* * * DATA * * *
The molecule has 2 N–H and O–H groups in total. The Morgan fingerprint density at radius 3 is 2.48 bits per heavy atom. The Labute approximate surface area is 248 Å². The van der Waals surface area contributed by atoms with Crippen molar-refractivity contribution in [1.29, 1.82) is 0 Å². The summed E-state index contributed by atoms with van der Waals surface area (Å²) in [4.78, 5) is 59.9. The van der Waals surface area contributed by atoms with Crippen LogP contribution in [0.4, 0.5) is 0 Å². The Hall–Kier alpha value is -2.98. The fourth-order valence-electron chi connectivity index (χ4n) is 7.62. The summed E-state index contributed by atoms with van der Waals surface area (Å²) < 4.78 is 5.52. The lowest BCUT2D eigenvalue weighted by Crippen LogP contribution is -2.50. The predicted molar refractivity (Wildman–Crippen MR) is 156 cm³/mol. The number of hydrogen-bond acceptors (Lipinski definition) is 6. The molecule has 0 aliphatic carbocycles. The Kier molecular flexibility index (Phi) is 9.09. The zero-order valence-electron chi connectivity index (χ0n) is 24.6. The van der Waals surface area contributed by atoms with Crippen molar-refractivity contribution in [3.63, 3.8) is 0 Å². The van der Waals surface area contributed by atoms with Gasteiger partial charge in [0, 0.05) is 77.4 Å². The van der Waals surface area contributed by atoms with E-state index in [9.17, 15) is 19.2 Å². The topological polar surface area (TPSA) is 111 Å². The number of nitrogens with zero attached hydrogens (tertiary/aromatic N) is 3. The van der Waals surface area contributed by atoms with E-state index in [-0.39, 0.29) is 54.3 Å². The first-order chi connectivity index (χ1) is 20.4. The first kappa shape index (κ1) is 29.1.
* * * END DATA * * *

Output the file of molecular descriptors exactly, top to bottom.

The molecule has 2 N–H and O–H groups in total. The Morgan fingerprint density at radius 3 is 2.48 bits per heavy atom. The Labute approximate surface area is 248 Å². The van der Waals surface area contributed by atoms with Crippen molar-refractivity contribution in [1.29, 1.82) is 0 Å². The summed E-state index contributed by atoms with van der Waals surface area (Å²) in [4.78, 5) is 59.9. The van der Waals surface area contributed by atoms with Crippen LogP contribution in [0.4, 0.5) is 0 Å². The Hall–Kier alpha value is -2.98. The fourth-order valence-electron chi connectivity index (χ4n) is 7.62. The summed E-state index contributed by atoms with van der Waals surface area (Å²) < 4.78 is 5.52. The lowest BCUT2D eigenvalue weighted by Crippen LogP contribution is -2.50. The predicted molar refractivity (Wildman–Crippen MR) is 156 cm³/mol. The number of hydrogen-bond acceptors (Lipinski definition) is 6. The molecule has 0 aliphatic carbocycles. The Kier molecular flexibility index (Phi) is 9.09. The zero-order valence-electron chi connectivity index (χ0n) is 24.6. The van der Waals surface area contributed by atoms with Crippen molar-refractivity contribution in [3.63, 3.8) is 0 Å². The van der Waals surface area contributed by atoms with Gasteiger partial charge in [0, 0.05) is 77.4 Å². The van der Waals surface area contributed by atoms with E-state index in [9.17, 15) is 19.2 Å². The topological polar surface area (TPSA) is 111 Å². The number of nitrogens with zero attached hydrogens (tertiary/aromatic N) is 3. The van der Waals surface area contributed by atoms with E-state index in [-0.39, 0.29) is 54.3 Å². The first-order chi connectivity index (χ1) is 20.4. The first kappa shape index (κ1) is 29.1.